Can you imagine living in a world without an effective sewage system? Luckily for us, this is something we’ve never experienced, and probably won’t ever have to.
The modern concept of sewer systems came into play in the mid-to-late 19th century, but the concept of water sanitation has been around for a lot longer – as early as the Minoan Civilisation in Ancient Greece, to be exact. The sanitation systems introduced by the Ancient Greeks was actually surprisingly advanced, as they effectively introduced underground clay pipes for sanitation and water supply. In fact, in their capital, Knossos, they had well-organised systems for accessing clean water and disposing of waste and storm water through sewage canals. They were also one of the first civilisations to introduce a flush toilet, way back in the 18th century BC.
However, early sewage systems were nowhere near as advanced and beneficial as the systems that we have in place today, especially in terms of increasing public health and hygiene and eliminating the spread of diseases like diarrhoea.
How Do Modern Sewage Systems Work?
Most of us are probably familiar with the concept of sewage. It encompasses everything from human waste from bathrooms, kitchen wastewater, and water disposed from baths, basins, showers and the laundry. Untreated sewage can help disseminate disease, but processed sewage can be a valuable resource that can be recycled and reused.
At a residential and small-scale commercial (offices, retail stores and etc) level, wastewater can fall into one of the following three categories:
- Grey water: this is the most desirable type of wastewater for recycling, and generally comes from showers, baths, basins, and laundries.
- Blackwater: this is primarily toilet waste. It can contain infectious agents but can be recycled to a limited extent for specific uses.
- Sewage: this is a combination of grey and blackwater and is highly infectious. Recycling potential is limited but not impossible.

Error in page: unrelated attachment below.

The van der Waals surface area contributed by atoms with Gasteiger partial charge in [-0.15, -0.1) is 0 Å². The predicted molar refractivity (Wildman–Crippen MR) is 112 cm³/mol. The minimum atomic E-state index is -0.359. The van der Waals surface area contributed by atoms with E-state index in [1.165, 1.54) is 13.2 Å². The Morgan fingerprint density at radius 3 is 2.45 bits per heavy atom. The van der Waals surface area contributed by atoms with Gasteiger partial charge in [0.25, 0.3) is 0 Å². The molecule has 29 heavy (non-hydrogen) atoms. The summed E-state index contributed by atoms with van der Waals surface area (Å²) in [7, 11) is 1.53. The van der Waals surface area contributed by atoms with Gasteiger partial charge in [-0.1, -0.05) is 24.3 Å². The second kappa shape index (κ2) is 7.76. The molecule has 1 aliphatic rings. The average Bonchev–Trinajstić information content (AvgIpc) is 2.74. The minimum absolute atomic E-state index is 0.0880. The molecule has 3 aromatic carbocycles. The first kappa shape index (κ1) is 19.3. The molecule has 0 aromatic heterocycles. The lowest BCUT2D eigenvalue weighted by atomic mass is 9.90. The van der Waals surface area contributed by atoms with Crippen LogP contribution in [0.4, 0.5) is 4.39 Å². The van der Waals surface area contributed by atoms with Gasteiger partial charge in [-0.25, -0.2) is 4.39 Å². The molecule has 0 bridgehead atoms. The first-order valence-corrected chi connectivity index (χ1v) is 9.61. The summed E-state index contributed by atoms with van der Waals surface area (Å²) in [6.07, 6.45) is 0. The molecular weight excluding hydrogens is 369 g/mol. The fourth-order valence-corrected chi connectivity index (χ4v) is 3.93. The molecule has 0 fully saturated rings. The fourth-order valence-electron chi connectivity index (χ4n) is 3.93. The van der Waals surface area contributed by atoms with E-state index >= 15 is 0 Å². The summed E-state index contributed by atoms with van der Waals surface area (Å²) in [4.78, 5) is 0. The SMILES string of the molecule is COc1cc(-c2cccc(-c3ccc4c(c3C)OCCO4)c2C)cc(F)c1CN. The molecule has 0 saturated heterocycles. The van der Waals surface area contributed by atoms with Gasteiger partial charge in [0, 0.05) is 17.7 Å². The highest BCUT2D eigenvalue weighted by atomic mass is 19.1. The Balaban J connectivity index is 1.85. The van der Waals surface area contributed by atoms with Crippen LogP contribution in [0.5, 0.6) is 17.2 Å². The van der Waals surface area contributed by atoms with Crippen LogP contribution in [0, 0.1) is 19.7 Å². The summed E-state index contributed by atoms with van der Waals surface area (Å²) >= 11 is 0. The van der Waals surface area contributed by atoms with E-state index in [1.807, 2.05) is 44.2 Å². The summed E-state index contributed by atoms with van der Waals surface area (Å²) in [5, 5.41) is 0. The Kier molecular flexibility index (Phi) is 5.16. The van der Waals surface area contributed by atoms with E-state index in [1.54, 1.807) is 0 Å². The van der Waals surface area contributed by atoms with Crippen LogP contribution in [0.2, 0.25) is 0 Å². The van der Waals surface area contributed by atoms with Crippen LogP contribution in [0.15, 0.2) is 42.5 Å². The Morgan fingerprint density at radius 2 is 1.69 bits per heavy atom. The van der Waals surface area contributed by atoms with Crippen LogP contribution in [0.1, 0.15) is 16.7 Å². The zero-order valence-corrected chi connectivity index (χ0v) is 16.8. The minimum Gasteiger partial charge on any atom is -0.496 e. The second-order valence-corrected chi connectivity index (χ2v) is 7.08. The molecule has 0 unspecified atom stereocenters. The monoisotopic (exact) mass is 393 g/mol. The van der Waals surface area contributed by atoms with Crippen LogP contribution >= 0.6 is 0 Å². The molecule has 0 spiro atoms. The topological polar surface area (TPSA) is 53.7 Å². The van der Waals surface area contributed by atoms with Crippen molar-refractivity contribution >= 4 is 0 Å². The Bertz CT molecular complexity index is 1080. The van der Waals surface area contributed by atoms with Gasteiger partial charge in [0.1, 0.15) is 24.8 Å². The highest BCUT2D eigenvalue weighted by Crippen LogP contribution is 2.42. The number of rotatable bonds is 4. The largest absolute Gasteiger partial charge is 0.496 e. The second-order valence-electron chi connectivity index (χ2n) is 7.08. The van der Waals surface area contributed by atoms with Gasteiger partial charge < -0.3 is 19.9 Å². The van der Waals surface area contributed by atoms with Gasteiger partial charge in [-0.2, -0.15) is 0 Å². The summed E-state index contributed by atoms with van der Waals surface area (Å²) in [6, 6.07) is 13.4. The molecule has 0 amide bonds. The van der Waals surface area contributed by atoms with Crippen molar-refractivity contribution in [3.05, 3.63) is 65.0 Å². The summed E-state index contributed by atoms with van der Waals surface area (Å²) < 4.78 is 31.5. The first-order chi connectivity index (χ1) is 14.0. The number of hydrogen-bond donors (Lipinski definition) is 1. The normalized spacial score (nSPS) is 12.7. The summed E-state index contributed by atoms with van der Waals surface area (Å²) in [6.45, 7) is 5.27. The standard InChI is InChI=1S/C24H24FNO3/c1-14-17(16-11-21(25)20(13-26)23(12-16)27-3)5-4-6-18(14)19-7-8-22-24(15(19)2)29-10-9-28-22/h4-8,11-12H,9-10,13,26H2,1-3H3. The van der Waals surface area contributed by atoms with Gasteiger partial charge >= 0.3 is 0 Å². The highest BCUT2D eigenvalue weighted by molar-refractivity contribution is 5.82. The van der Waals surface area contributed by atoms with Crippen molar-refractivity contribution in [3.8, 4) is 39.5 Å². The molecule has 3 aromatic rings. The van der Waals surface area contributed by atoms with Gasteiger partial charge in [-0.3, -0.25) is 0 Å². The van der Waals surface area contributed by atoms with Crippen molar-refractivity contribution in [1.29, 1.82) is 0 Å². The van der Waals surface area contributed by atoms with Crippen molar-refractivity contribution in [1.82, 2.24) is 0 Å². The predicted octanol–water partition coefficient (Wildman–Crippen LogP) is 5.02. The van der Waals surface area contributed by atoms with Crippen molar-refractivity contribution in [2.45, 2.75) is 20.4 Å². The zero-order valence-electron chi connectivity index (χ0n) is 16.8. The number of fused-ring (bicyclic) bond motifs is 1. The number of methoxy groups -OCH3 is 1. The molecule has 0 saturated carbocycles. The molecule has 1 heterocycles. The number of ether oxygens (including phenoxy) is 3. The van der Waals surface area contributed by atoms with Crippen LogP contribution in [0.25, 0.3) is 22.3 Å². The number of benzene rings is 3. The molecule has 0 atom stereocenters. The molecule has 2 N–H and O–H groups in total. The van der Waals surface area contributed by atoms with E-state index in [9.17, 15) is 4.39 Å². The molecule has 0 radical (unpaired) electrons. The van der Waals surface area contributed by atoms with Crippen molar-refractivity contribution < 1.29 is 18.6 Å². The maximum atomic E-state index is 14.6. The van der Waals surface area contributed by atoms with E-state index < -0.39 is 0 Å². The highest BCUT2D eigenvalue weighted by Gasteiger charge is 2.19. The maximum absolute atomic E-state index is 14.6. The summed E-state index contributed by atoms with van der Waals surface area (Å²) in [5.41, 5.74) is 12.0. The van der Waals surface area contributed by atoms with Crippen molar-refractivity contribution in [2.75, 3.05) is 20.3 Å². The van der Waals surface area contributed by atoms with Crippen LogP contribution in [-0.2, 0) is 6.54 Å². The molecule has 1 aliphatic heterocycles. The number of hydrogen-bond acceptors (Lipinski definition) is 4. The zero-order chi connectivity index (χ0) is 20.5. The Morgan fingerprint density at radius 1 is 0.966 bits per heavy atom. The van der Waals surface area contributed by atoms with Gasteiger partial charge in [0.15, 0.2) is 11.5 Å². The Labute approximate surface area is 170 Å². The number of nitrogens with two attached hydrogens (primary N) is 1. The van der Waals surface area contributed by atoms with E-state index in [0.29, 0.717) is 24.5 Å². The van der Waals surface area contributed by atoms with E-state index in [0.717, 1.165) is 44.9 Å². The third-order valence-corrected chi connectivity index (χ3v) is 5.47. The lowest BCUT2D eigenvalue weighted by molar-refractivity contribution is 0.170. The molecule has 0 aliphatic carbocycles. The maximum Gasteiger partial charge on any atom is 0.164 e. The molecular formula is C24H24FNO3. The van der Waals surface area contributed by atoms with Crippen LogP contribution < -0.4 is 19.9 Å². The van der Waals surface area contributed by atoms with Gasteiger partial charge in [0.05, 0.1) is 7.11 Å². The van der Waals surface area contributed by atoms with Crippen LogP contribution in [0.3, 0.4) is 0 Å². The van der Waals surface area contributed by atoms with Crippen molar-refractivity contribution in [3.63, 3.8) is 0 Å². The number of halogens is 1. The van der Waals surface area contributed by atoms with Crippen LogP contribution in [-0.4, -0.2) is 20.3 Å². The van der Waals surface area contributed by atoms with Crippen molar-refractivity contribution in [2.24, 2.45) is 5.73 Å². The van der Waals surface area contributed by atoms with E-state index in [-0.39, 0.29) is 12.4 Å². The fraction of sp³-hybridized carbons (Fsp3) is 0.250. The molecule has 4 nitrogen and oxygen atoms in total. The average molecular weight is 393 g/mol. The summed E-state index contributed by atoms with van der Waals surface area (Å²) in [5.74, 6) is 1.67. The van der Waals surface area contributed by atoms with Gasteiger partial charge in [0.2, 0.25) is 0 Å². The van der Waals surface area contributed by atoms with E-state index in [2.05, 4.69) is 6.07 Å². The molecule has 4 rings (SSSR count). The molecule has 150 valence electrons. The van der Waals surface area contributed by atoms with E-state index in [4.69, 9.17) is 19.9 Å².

When it comes to recycling sewage, the recycled water can be used for use around the home and garden. Generally speaking, sewage is processed in treatment plants and the effluent is pumped into the sea. Because sewage is biodegradable, it can be processed with naturally occurring bacteria, at which point it can be re-supplied to outdoor water taps, laundries, washing machines and etc.
Sewage water can even be recycled at a domestic level through the use of septic systems, aerated wastewater systems, and composting toilets.
What are the Benefits of Treating Sewage?
The main benefits of sewage treatment stem from our ability to rid water of disease-carrying pathogens. This allows us to prevent the spread of disease through communities, while also ensuring we’re not polluting our waterways. Rather than disease-ridden wastewater being released into the sea or rivers, the treated water is re-used, while the effluent (which has to meet a strict set of criteria) is released into our waterways without any negative effects. This not only means that we can prevent the spread of human disease, it also protects sea life.
However, in order for us to maintain our highly-advanced wastewater procedures, there needs to be effective drainage and sewage systems in place at a government level, so that wastewater can safely travel from point A to point B. This is where BWC Civil comes in.
To learn more about our drainage services and the role we play in keeping the community and the environment safe from untreated wastewater, contact us today!